The other number we need before calculating the per year sales probability is the number of domain names that are actively for sale. Because of the many places that domain names are sold, and the practice of listing in parallel on multiple venues, as well as the fact that some domains continue to be listed even after they have sold or been dropped, it is difficult to precisely estimate the number for sale. Probably the two biggest venues are Afternic and Sedo. At the date of writing Afternic list just under 14 million domain names for sale. I would suggest that the total number of domain names for sale must be at least double this, and perhaps as much as four times this number.
Probable Sales Price
At least for sales reported on NameBio, it is easy to find the average sales price from the statistics reported at the bottom of the search results page. For example, for the last year the average sales price (all extensions) was $1284. There are two factors that need to be taken into account, however.
This is the mean price – meaning you just add up all of the sales and divide by the number of sales. While that might seem like the right number to use, for most individual domain investors they will never hold one of the super premium domain names that attract six or seven figure sales prices. It could be argued that a better measure would be the median price. The median is obtained by simply ordering all of the sales by price, and taking the one that is in the middle. NameBio don’t report the median (it slows down the search too much), but it can readily be calculated for smaller datasets. Normally the median price of .com sales recently on NameBio are slightly over $300, compared to mean prices of more than $1000.
Should you use the mean or the median sales price?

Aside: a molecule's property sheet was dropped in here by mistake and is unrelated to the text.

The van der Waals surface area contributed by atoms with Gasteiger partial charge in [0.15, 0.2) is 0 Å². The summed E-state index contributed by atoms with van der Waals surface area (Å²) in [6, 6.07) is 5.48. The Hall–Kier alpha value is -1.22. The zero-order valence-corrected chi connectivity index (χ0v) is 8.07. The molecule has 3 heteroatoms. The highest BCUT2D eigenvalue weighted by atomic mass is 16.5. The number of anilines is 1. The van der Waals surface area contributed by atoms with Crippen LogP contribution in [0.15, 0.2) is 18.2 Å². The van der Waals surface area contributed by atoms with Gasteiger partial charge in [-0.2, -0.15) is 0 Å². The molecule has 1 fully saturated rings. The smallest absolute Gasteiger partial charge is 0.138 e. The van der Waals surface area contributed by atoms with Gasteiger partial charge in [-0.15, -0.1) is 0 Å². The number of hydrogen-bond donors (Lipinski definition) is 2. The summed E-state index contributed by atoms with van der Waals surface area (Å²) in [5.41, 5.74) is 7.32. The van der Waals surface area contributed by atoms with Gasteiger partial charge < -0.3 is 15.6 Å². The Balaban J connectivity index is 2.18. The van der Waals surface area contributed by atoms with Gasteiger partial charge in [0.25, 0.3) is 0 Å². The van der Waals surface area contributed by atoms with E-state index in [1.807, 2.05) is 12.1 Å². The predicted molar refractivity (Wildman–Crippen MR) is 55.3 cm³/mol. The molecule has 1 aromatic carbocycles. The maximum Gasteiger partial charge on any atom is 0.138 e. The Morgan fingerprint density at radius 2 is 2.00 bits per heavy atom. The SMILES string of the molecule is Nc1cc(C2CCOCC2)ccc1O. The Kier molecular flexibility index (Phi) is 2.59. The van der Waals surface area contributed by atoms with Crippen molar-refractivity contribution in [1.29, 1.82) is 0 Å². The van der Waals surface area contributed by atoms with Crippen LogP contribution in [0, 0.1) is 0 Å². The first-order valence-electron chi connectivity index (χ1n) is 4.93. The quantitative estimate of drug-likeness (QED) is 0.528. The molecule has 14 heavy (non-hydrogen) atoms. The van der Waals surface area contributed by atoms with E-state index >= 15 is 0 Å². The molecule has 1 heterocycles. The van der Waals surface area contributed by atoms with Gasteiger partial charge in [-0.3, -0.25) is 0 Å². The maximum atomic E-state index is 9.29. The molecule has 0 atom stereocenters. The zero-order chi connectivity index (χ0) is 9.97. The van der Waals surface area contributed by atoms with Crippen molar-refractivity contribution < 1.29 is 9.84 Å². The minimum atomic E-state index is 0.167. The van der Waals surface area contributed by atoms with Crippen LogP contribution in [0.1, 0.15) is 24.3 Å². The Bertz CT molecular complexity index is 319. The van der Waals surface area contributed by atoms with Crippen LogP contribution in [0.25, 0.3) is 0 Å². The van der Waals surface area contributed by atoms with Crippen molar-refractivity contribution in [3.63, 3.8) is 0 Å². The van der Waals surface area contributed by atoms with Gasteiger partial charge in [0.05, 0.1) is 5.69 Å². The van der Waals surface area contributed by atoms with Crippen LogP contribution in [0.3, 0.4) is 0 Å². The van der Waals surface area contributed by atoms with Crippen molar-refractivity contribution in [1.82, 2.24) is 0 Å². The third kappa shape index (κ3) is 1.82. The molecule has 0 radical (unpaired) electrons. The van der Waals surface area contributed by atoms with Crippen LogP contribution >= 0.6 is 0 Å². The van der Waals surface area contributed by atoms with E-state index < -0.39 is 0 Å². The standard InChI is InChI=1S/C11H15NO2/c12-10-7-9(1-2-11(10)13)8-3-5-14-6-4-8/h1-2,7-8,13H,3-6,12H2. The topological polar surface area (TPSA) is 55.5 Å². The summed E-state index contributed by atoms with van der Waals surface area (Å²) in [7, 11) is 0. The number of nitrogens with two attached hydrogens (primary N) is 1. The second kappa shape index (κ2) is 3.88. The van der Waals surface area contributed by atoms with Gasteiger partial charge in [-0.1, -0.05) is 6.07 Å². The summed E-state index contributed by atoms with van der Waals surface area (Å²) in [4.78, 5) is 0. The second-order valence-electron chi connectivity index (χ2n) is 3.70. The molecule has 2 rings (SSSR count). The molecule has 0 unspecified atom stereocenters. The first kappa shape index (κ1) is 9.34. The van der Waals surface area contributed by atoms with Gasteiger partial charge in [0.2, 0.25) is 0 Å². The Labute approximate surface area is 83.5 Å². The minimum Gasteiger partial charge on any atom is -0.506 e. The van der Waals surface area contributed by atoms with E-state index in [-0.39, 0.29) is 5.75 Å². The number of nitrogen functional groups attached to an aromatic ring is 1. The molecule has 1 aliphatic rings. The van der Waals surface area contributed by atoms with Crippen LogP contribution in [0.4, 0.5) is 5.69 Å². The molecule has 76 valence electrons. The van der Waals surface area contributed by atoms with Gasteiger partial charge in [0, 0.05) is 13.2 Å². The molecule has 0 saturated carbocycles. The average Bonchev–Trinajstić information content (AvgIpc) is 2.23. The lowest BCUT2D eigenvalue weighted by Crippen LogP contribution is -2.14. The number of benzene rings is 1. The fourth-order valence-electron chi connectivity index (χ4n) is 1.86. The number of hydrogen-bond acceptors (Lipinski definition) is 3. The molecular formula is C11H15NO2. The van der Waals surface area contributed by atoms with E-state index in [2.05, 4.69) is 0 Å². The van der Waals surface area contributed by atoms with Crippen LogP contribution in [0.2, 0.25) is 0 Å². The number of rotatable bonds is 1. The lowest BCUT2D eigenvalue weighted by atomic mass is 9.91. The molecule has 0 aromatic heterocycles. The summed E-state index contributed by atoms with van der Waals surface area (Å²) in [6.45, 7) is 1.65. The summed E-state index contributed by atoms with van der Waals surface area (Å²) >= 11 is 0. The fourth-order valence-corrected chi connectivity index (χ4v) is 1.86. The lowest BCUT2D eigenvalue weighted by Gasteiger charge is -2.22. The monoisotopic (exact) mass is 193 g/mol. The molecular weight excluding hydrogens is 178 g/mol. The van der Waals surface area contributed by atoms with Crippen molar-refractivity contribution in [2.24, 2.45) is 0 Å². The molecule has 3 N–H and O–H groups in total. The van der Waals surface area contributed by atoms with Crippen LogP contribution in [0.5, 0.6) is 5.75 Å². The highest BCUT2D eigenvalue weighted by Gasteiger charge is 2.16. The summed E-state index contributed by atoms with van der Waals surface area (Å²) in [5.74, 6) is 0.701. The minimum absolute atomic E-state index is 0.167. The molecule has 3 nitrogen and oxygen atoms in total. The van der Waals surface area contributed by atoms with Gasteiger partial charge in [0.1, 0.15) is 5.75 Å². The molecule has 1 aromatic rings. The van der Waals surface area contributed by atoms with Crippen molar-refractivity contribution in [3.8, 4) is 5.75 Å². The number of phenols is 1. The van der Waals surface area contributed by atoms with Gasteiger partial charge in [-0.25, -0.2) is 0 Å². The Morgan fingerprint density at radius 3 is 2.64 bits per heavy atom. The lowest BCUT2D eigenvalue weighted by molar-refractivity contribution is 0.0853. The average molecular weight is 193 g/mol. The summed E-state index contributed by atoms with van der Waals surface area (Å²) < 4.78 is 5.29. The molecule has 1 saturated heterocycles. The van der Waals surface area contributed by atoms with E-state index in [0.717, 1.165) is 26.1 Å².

The second factor is that it can be argued that NameBio is weighted to the much lower wholesale prices and if one had an unbiased sample of retail prices the average price would be higher. Certainly many of the NameBio reported sales are from venues like GoDaddy, NameJet, Dynadot, Flippa, etc. that include a lot of domainer to domainer sales.
The average sales price reported on NameBio is the gross price. To get a net price you need to take into account your commission and other costs. This too is difficult to find clarity regarding what should be included. Clearly costs such as the price paid for the domain name, commission on the sale, costs like a seller portion, if any, of escrow costs, payment related costs, etc. should be taken into account. In addition there are possible business or legal costs, listing fees, evaluation or logo charges, etc.
Note that in the model we are presenting we do not include costs for annual services like Efty, domain intelligence services, web hosting, etc. in the net profit calculation. Rather we include those (on a per domain per year basis) on the annual costs line that will be compared to the probable annual return on the domain. Many of these costs are not per domain, and the size of the portfolio will influence how much we should.